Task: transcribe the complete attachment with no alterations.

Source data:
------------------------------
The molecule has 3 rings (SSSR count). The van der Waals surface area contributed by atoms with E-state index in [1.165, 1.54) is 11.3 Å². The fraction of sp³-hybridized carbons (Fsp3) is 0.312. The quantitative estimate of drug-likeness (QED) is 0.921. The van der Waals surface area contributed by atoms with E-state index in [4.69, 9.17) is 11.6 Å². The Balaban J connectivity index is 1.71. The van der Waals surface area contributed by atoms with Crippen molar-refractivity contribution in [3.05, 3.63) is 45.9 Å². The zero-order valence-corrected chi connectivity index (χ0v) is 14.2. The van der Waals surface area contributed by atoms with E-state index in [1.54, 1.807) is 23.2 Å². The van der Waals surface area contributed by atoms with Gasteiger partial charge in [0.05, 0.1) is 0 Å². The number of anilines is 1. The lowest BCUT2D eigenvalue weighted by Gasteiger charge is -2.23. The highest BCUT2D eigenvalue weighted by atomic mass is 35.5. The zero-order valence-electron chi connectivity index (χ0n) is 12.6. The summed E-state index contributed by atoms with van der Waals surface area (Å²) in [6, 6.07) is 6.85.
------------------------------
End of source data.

The molecule has 3 rings (SSSR count). The van der Waals surface area contributed by atoms with E-state index in [1.165, 1.54) is 11.3 Å². The fraction of sp³-hybridized carbons (Fsp3) is 0.312. The quantitative estimate of drug-likeness (QED) is 0.921. The van der Waals surface area contributed by atoms with E-state index in [4.69, 9.17) is 11.6 Å². The Balaban J connectivity index is 1.71. The van der Waals surface area contributed by atoms with Crippen molar-refractivity contribution in [3.05, 3.63) is 45.9 Å². The zero-order valence-corrected chi connectivity index (χ0v) is 14.2. The van der Waals surface area contributed by atoms with E-state index in [1.54, 1.807) is 23.2 Å². The van der Waals surface area contributed by atoms with Gasteiger partial charge in [0.05, 0.1) is 0 Å². The number of anilines is 1. The lowest BCUT2D eigenvalue weighted by Gasteiger charge is -2.23. The highest BCUT2D eigenvalue weighted by atomic mass is 35.5. The zero-order valence-electron chi connectivity index (χ0n) is 12.6. The summed E-state index contributed by atoms with van der Waals surface area (Å²) in [6, 6.07) is 6.85.